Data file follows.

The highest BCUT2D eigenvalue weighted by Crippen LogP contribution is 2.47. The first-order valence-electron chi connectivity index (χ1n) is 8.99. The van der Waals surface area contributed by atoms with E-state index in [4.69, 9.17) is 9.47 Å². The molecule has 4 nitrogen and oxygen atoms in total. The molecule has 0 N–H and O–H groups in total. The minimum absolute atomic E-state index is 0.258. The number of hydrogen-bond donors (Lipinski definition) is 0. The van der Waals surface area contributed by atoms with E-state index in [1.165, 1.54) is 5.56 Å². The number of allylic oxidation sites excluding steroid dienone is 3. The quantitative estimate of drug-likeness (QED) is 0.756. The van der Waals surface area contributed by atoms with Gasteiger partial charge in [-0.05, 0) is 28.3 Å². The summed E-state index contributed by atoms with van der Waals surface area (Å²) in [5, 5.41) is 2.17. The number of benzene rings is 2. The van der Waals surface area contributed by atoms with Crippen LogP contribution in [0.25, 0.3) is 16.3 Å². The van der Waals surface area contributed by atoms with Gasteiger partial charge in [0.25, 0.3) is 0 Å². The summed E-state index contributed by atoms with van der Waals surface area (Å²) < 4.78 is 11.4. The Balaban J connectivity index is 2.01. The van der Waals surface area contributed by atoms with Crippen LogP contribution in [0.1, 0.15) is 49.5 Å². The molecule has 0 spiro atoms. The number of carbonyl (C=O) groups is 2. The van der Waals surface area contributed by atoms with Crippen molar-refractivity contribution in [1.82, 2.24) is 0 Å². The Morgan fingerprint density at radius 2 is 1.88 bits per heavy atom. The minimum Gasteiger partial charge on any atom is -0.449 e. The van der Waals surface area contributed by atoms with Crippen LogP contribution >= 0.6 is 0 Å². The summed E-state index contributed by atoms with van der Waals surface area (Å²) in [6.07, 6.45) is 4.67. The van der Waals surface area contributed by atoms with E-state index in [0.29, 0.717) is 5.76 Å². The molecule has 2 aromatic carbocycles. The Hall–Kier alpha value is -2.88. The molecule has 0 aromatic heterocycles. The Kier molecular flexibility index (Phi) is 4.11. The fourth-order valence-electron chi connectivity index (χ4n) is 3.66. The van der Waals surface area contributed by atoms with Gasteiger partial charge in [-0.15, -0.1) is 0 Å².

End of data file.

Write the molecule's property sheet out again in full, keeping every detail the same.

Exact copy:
The highest BCUT2D eigenvalue weighted by Crippen LogP contribution is 2.47. The first-order valence-electron chi connectivity index (χ1n) is 8.99. The van der Waals surface area contributed by atoms with E-state index in [4.69, 9.17) is 9.47 Å². The molecule has 4 nitrogen and oxygen atoms in total. The molecule has 0 N–H and O–H groups in total. The minimum absolute atomic E-state index is 0.258. The number of hydrogen-bond donors (Lipinski definition) is 0. The van der Waals surface area contributed by atoms with E-state index in [1.165, 1.54) is 5.56 Å². The number of allylic oxidation sites excluding steroid dienone is 3. The quantitative estimate of drug-likeness (QED) is 0.756. The van der Waals surface area contributed by atoms with Gasteiger partial charge in [-0.05, 0) is 28.3 Å². The summed E-state index contributed by atoms with van der Waals surface area (Å²) in [5, 5.41) is 2.17. The number of benzene rings is 2. The van der Waals surface area contributed by atoms with Crippen LogP contribution in [0.25, 0.3) is 16.3 Å². The van der Waals surface area contributed by atoms with Gasteiger partial charge in [0.25, 0.3) is 0 Å². The summed E-state index contributed by atoms with van der Waals surface area (Å²) < 4.78 is 11.4. The Balaban J connectivity index is 2.01. The van der Waals surface area contributed by atoms with Crippen LogP contribution in [0.1, 0.15) is 49.5 Å². The molecule has 0 spiro atoms. The number of carbonyl (C=O) groups is 2. The van der Waals surface area contributed by atoms with Crippen molar-refractivity contribution in [1.82, 2.24) is 0 Å². The Morgan fingerprint density at radius 2 is 1.88 bits per heavy atom. The minimum Gasteiger partial charge on any atom is -0.449 e. The van der Waals surface area contributed by atoms with Crippen LogP contribution >= 0.6 is 0 Å². The summed E-state index contributed by atoms with van der Waals surface area (Å²) in [6.07, 6.45) is 4.67. The van der Waals surface area contributed by atoms with E-state index in [0.29, 0.717) is 5.76 Å². The molecule has 2 aromatic carbocycles. The Hall–Kier alpha value is -2.88. The molecule has 0 aromatic heterocycles. The Kier molecular flexibility index (Phi) is 4.11. The fourth-order valence-electron chi connectivity index (χ4n) is 3.66. The van der Waals surface area contributed by atoms with Gasteiger partial charge in [-0.15, -0.1) is 0 Å².